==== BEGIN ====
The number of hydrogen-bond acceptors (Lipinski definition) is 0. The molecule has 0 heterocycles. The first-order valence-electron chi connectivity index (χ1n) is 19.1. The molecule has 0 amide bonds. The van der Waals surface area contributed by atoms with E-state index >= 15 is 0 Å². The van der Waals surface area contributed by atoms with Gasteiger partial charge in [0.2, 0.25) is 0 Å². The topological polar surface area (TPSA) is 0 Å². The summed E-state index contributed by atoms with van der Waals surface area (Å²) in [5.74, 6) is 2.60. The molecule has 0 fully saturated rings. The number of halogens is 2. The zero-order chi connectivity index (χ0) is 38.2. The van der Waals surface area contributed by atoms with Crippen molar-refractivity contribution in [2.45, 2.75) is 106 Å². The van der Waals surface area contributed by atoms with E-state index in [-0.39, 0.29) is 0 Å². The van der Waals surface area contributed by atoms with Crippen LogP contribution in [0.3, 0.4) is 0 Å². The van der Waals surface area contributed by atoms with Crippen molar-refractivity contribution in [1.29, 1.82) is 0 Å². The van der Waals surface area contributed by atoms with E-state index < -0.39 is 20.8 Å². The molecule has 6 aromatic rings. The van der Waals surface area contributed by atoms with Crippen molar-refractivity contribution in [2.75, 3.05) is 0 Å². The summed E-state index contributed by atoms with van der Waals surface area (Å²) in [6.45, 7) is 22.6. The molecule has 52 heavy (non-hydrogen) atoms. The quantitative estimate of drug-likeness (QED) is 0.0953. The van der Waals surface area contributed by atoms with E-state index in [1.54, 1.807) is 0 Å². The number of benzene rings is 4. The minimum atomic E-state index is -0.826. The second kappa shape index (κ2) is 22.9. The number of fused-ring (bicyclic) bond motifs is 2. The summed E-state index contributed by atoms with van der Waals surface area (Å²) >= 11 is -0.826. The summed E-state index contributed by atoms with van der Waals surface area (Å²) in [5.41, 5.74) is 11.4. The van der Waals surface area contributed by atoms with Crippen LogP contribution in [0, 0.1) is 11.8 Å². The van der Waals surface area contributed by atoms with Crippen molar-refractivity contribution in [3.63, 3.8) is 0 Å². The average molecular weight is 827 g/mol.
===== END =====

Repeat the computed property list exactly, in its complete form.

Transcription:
The number of hydrogen-bond acceptors (Lipinski definition) is 0. The molecule has 0 heterocycles. The first-order valence-electron chi connectivity index (χ1n) is 19.1. The molecule has 0 amide bonds. The van der Waals surface area contributed by atoms with E-state index >= 15 is 0 Å². The van der Waals surface area contributed by atoms with Gasteiger partial charge in [0.2, 0.25) is 0 Å². The topological polar surface area (TPSA) is 0 Å². The summed E-state index contributed by atoms with van der Waals surface area (Å²) in [5.74, 6) is 2.60. The molecule has 0 fully saturated rings. The number of halogens is 2. The zero-order chi connectivity index (χ0) is 38.2. The van der Waals surface area contributed by atoms with Crippen molar-refractivity contribution in [2.45, 2.75) is 106 Å². The van der Waals surface area contributed by atoms with E-state index in [-0.39, 0.29) is 0 Å². The van der Waals surface area contributed by atoms with Crippen LogP contribution in [0.3, 0.4) is 0 Å². The van der Waals surface area contributed by atoms with Crippen molar-refractivity contribution in [1.29, 1.82) is 0 Å². The van der Waals surface area contributed by atoms with E-state index < -0.39 is 20.8 Å². The molecule has 6 aromatic rings. The van der Waals surface area contributed by atoms with Crippen molar-refractivity contribution in [2.75, 3.05) is 0 Å². The summed E-state index contributed by atoms with van der Waals surface area (Å²) in [6.45, 7) is 22.6. The molecule has 52 heavy (non-hydrogen) atoms. The quantitative estimate of drug-likeness (QED) is 0.0953. The van der Waals surface area contributed by atoms with E-state index in [1.54, 1.807) is 0 Å². The number of benzene rings is 4. The minimum atomic E-state index is -0.826. The second kappa shape index (κ2) is 22.9. The number of fused-ring (bicyclic) bond motifs is 2. The summed E-state index contributed by atoms with van der Waals surface area (Å²) >= 11 is -0.826. The summed E-state index contributed by atoms with van der Waals surface area (Å²) in [5.41, 5.74) is 11.4. The van der Waals surface area contributed by atoms with Crippen LogP contribution in [0, 0.1) is 11.8 Å². The van der Waals surface area contributed by atoms with Crippen molar-refractivity contribution in [3.63, 3.8) is 0 Å². The average molecular weight is 827 g/mol.